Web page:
During the 16-year study period, there were 188 468 opioid exposures among children aged <20 years reported to PCCs in the United States. The majority of exposures occurred among children aged 0 to 5 years and were managed on site without serious medical outcomes. There was a steady increase in the frequency and rate of opioid exposures from 2000 until 2009, after which both decreased. The observed increase in exposures was likely driven by increased opioid prescribing in the United States, with the number of opioid prescriptions dispensed by US retail pharmacies increasing from 126 million in 2000 to 219 million in 2011 before declining to 207 million in 2013.19 It is unclear why the decline in exposures began 2 years before the decline in the number of prescriptions. Possible factors contributing to the observed decline in exposures after 2009 include the 9.2% reduction in the number of US patients filling opioid prescriptions from 2009 to 2013, the Centers for Disease Control and Prevention (CDC) implementation of the PROTECT initiative, and the US Drug Enforcement Administration's 2014 decision to designate hydrocodone combination products as schedule II drugs.26,29 

Overall, male and female exposure trends were similar. Consistent with previous studies, reasons for exposure varied by age, with children aged 0 to 5 years experiencing unintentional exposures attributable to exploratory behaviors and teenagers exhibiting risk-taking behaviors by using opioids intentionally.18,30,33 Combined, children aged 0 to 5 years old and teenagers accounted for nearly 90% of all prescription opioid exposures. Hydrocodone was the most common medication implicated in exposures. Methadone and buprenorphine were associated with a large percentage of HCF admissions and serious medical outcomes, including fatalities, despite having fewer exposures overall. HCF admission was likely more common for these medications because of concerns about prolonged or delayed respiratory depression seen with their long half-lives.34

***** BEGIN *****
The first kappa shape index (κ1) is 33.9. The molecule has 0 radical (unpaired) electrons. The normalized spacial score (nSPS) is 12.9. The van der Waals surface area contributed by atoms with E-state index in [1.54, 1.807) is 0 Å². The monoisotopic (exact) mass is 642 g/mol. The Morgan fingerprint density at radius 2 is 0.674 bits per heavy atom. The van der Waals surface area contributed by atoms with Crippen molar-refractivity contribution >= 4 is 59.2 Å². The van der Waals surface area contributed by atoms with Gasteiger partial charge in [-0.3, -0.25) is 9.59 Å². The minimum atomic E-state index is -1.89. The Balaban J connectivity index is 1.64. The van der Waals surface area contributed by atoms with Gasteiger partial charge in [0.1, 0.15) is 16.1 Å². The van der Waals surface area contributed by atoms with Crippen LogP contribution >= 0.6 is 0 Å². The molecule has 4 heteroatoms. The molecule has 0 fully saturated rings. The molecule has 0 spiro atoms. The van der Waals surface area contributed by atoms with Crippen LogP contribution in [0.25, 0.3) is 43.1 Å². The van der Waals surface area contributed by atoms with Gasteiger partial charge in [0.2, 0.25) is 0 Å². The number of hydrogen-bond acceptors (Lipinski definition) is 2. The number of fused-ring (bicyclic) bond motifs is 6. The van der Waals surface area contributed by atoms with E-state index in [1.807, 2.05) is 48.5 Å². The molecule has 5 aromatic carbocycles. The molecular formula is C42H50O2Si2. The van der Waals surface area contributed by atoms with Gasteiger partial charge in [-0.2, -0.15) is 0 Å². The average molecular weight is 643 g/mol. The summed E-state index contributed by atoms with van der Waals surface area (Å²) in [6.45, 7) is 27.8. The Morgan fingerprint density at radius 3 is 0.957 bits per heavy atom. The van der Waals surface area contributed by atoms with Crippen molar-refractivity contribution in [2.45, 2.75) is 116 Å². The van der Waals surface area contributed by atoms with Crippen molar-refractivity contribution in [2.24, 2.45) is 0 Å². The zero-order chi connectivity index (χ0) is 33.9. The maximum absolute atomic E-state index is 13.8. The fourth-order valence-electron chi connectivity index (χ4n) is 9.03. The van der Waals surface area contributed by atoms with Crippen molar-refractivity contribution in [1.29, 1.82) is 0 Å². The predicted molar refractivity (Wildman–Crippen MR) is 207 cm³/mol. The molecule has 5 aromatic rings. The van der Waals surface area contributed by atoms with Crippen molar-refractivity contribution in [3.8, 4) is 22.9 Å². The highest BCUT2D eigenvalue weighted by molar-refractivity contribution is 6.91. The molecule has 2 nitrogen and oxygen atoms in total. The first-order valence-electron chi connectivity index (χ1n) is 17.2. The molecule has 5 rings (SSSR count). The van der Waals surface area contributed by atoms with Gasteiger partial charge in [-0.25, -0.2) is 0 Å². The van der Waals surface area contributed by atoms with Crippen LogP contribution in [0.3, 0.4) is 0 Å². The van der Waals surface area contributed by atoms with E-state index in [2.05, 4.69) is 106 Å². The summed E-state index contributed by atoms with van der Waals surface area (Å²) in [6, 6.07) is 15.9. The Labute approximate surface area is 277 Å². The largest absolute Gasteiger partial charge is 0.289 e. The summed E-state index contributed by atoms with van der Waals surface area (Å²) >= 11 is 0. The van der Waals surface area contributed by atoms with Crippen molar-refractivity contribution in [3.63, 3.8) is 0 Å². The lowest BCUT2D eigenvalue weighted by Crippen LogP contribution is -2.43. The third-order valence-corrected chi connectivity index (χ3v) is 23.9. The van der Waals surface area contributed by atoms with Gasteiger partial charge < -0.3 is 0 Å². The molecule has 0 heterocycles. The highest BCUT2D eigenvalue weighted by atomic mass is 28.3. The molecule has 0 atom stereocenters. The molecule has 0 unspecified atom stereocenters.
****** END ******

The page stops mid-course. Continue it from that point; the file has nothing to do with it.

Children aged 0 to 5 years old experienced the largest number of exposures. Most were unintentional-general (nontherapeutic) exposures (85.5%) attributable to exploratory behaviors common among young children.30,35 The toxicity of an opioid exposure can be greater for children than adults due to their smaller body mass. Nearly 90% of buprenorphine exposures in this study were among children aged 0 to 5 years old. Ingesting even a partial buprenorphine tablet (0.07–0.40 mg/kg body weight) can harm a child.36 Although the high rate of HCF admission for buprenorphine exposure may reflect clinical decisions to monitor patients or allow for investigation into the home environment, the frequency of these exposures has remained elevated, whereas most other opioid medication exposures in this age group have declined. Buprenorphine is almost exclusively prescribed for adults, so exposures among children represent a failure to safeguard the medication.36